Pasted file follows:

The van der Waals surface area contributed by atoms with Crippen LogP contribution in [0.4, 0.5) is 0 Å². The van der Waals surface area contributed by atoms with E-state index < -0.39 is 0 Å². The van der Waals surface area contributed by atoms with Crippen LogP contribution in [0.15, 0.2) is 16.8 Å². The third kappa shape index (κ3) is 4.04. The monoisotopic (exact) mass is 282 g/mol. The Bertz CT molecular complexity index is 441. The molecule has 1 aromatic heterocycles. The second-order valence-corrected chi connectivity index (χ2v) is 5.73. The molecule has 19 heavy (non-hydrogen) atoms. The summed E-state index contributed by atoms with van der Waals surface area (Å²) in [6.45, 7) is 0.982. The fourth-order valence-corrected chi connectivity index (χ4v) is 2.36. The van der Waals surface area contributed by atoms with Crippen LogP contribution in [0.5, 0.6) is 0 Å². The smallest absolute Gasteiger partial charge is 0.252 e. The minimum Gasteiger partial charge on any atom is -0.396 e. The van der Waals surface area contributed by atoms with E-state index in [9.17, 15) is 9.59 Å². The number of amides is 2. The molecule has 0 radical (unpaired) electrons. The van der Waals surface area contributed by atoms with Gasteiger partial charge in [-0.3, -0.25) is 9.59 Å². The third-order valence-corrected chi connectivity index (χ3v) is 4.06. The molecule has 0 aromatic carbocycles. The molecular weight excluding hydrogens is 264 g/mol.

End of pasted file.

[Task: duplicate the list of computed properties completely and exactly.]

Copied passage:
The van der Waals surface area contributed by atoms with Crippen LogP contribution in [0.4, 0.5) is 0 Å². The van der Waals surface area contributed by atoms with E-state index < -0.39 is 0 Å². The van der Waals surface area contributed by atoms with Crippen LogP contribution in [0.15, 0.2) is 16.8 Å². The third kappa shape index (κ3) is 4.04. The monoisotopic (exact) mass is 282 g/mol. The Bertz CT molecular complexity index is 441. The molecule has 1 aromatic heterocycles. The second-order valence-corrected chi connectivity index (χ2v) is 5.73. The molecule has 19 heavy (non-hydrogen) atoms. The summed E-state index contributed by atoms with van der Waals surface area (Å²) in [6.45, 7) is 0.982. The fourth-order valence-corrected chi connectivity index (χ4v) is 2.36. The van der Waals surface area contributed by atoms with Crippen LogP contribution in [0.5, 0.6) is 0 Å². The smallest absolute Gasteiger partial charge is 0.252 e. The minimum Gasteiger partial charge on any atom is -0.396 e. The van der Waals surface area contributed by atoms with E-state index in [9.17, 15) is 9.59 Å². The number of amides is 2. The molecule has 0 radical (unpaired) electrons. The van der Waals surface area contributed by atoms with Gasteiger partial charge in [-0.3, -0.25) is 9.59 Å². The third-order valence-corrected chi connectivity index (χ3v) is 4.06. The molecule has 0 aromatic carbocycles. The molecular weight excluding hydrogens is 264 g/mol.